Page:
Linhas de inquirição: extraindo informações prejudiciais em entrevistas policiais investigativas com suspeitos na Inglaterra


  • Fábio Ferraz de Almeida


In this paper, I focus on showing some features of police questioning in
England by describing and analysing episodes in which lines of questioning are
constructed by police ocers. I show that in the interviewing model adopted by
the police in England, the ocers’ agenda is not to explicitly look for a confession
when questioning suspected criminals. Nonetheless, they are still able to elicit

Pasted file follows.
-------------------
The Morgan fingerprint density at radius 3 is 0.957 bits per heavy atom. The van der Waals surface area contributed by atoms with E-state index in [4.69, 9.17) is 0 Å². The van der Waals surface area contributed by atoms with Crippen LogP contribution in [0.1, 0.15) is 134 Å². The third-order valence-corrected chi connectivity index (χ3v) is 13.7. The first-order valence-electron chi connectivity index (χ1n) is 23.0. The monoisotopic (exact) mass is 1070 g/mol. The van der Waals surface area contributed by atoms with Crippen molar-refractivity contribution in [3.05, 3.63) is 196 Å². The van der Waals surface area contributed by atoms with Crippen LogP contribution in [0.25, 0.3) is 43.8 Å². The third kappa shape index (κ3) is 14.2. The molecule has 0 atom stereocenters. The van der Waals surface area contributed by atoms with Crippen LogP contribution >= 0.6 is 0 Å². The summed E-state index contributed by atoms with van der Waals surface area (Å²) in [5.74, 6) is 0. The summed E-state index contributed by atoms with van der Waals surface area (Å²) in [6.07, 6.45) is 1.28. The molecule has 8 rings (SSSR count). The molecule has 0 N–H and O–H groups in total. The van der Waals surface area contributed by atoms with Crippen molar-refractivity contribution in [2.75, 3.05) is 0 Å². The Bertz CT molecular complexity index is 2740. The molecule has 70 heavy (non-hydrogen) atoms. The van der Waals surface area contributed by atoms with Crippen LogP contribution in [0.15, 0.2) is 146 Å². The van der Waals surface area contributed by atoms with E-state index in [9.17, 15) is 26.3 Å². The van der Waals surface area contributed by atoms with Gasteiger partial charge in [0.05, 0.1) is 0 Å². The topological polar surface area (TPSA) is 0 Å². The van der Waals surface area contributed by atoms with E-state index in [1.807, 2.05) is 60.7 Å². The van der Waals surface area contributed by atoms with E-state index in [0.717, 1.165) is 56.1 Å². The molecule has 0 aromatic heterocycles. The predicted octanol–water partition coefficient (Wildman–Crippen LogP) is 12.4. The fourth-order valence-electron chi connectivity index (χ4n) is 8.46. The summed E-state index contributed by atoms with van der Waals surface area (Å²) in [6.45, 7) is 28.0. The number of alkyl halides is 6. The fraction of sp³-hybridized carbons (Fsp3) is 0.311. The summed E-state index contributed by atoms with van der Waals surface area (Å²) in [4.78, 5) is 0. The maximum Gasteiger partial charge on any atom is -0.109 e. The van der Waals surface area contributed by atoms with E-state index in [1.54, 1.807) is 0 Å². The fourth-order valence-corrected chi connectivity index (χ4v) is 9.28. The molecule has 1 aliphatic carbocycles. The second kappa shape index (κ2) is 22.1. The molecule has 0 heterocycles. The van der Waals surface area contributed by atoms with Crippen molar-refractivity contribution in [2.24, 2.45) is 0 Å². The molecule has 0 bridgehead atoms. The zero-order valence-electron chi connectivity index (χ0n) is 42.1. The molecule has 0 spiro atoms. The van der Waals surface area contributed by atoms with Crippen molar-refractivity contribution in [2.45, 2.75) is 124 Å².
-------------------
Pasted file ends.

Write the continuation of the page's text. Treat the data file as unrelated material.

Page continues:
information which may undermine the suspects’ version of events. The data consisted of an audio-recorded investigative interview with a teenage suspect accused of having assaulted a colleague in England. This interview has been transcribed and examined using the tools of Conversation Analysis. The paper is organised into two sections: in the first one, I describe how questions in police investigative interviews have a progressive character, i.e. they gradually move from what appears to be an innocent, innocuous or neutral topic to a point at which the police officer reveals – or at least makes more visible to the suspect and therefore for the analyst – his/her project. In the second section, I connect the progressivity of these questions to what seems to be a key project in most of these lines of questioning, that is, police officers are oriented to elicit information from the suspect and build some sort of inconsistency between the evidence they have already collected and what has been stated by the suspect in the interview.